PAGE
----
In 2011, Home Depot paid out $0.29 per share each quarter (or $1.16 a year). If you purchased 28 shares at the start of the year, or about $1,000 worth, dividends paid to you would have been $32.48. Fast forward to today, and Home Depot now pays $1.50 per share each quarter. Along the way, shareholders were treated to some exceptional share-price growth, and that initial yield has ballooned. If you still had the same 28 shares, the $32.48 a year payout on your initial investment is now yielding $180 a year. Not a bad return on $1,000, huh?

The point is this: Don't get too hung up on current yield. Look instead for companies that are growing their dividend payouts. A business that is generating even a little revenue growth, but turning that into an even higher rate of profitability growth, is an exceptional long-term income investment.

3. Learn to understand free cash flow

To help in the search for companies that are generating excess cash, it's important to know how to calculate free cash flow. Free cash flow is revenue less cash operating expenses and capital expenditures (like for equipment), and gets added to or subtracted from the balance sheet at the end of every quarter. Free cash flow, not net earnings, is what pays the bills -- including your quarterly payment. If it runs too lean or in negative territory for too long and starts to drain a company's reserves, a cut to your payout might be coming. 

Here's how to calculate it yourself, again using Home Depot as an example. On the company's first-quarter 2020 report (find it here), scroll down to the "condensed consolidated statements of cash flows" section. The first part of the table lists "cash flows from operating activities." We want the last line item that lists net cash provided by operating activities, in this case $5.74 billion. But to get free cash flow, we need to subtract capital expenditures and add back any other non-recurring non-operating items that generated cash, listed under the next section "cash flows from investing activities." Subtracting $586 million in capital expenditures and adding back $8 million from the sale of property and equipment shows that Home Depot generated $5.16 billion in free cash flow during the first three months of 2020.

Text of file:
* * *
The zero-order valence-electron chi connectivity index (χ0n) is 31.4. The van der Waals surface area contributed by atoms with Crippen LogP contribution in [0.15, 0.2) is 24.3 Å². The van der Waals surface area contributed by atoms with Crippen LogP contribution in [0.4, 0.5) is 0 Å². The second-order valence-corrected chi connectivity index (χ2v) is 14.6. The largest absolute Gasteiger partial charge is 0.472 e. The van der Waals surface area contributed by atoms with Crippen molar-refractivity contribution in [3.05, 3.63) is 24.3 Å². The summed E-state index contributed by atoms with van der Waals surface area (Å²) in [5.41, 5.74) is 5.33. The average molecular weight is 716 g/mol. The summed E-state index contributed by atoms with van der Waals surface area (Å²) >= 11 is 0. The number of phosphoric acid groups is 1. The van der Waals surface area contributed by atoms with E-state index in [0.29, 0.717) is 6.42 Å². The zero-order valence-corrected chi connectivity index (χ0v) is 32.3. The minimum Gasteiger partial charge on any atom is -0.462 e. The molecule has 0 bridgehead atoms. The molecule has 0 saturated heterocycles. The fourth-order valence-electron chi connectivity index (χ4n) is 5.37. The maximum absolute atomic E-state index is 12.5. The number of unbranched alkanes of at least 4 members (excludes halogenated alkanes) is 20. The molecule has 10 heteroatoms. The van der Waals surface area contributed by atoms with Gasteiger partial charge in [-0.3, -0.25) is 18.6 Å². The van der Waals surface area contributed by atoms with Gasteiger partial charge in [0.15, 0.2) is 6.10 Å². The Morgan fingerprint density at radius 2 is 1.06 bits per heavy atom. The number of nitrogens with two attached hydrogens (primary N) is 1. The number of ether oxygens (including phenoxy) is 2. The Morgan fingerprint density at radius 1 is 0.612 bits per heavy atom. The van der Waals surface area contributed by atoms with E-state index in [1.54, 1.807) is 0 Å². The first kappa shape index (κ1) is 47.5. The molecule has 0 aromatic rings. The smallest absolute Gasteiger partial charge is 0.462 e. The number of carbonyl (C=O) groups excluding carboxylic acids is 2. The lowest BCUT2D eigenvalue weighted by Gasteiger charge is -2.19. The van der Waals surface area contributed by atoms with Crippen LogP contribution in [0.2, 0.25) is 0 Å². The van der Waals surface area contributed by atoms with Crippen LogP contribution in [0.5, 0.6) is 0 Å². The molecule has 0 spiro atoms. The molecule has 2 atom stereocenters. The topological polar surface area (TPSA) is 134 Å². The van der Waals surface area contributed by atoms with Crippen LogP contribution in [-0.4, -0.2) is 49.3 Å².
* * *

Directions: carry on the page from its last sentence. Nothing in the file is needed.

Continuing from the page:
Now let's compare that to dividends paid. Under the last section of the chart, "cash flows from financing activities," there's a line item that lists cash dividends paid. This is all outstanding shares multiplied by the quarterly dividend payment (we already know that's $1.50 per share each quarter), making for a grand total of $1.61 billion paid out in cash to shareholders. Thus, free cash flow minus cash dividends still left Home Depot with $3.55 billion in excess cash at the end of Q1 2020. This is one solid dividend stock with lots of room to continue increasing its payout. 

But why spend time understanding free cash flow? Because it's an important tool in assessing the relative safety of a stock's dividend payout, and -- paired with the balance sheet (specifically total cash and debt) -- the general viability of a business overall. Knowing full well what kind of financials back up a dividend payment before making a purchase can save an investor from a nasty surprise later on down the road. 

These are but a few items to consider when investing in dividend-paying stocks, but they can add up to thousands in extra earnings every year. Here's a more extensive list of things to look for in assessing whether a business belongs in your income-generating portfolio.